• Combat refusal cases became a common issue. This was when a soldier would refuse to follow orders. While some of the figures are not available, we do know that from 1968 to 1970 there were 330 combat refusal convictions.

  • Fragging was a serious problem in Vietnam. Fragging was another term for murder. Many “gung-ho” officers were “fragged” ending their careers and their lives. Many officers were more concerned about getting killed by their own soldiers than they were the Viet Cong. From 1969 to 1972 there were over 1,000 fragging cases.

As you can plainly see, the 18th Military Police Brigade had much more to deal with than just some drunk soldiers.

4: Deactivated and reactivated.

When the 18th Military Police Brigade had completed their service in Vietnam, they were deactivated in Oakland, California in March of 1973. In August of 1985, the 18th Military Police Brigade was reactivated in Frankfurt, West Germany.

5: European based.

In support of United States Army Europe, the 18th Military Police Brigade’s main base is in Grafenwoehr, Germany. This gives the advantage of rapid deployment throughout Europe, Asia and the Middle East.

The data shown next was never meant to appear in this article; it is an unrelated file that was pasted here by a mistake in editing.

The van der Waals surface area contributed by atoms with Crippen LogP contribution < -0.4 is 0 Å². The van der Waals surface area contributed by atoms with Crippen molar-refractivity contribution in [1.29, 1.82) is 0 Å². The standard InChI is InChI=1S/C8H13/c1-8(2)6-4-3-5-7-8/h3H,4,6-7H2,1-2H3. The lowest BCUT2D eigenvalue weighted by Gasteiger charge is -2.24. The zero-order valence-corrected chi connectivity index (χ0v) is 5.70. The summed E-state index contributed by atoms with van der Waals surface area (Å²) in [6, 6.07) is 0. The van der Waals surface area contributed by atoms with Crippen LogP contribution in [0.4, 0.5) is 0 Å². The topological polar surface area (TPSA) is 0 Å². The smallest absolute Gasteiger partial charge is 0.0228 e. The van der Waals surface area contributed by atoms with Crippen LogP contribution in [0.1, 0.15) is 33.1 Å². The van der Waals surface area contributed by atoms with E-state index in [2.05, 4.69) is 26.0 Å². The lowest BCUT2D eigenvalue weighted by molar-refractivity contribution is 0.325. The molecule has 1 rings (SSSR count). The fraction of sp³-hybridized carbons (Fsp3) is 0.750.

Other posts you may enjoy:

  1. Top 16 Army Military Police Facts
  2. Army 31B MOS: Military Police
  3. Military Police Platoon Leader in the 10th Mountain Division: My Experience
  4. The History of the Military Police

6: Balkan deployment.

Because of the serious instability in the Balkans, all units under the 18th Military Police Brigade deployed. These are the subordinate commands and where they deployed to:

  • Kosovo – 793rd Military Police Battalion, 127th Military Police Company, 630th Military Police Company, 709th Military Police Battalion, 92nd Military Police Company, and the 212th Military Police Company.

  • Sarajevo, Bosnia – 92nd Military Police Company, and the 527th Military Police Company.

  • Albania – The 615th Military Police Company.

During this period, the 18th Military Police Brigade conducted Joint peacekeeping operations with forces from Russia, Greece, Jordan and Poland.

7: War on Terror.

The 18th Military Police Brigade has played a substantial part in the War on Terror. They were deployed to Iraq in 2003 and created POW holding areas. They also performed security, along with performing patrols and confiscating weapons. They have also been instrumental in training Iraqi police in proper procedures.

8: Campaign streamers.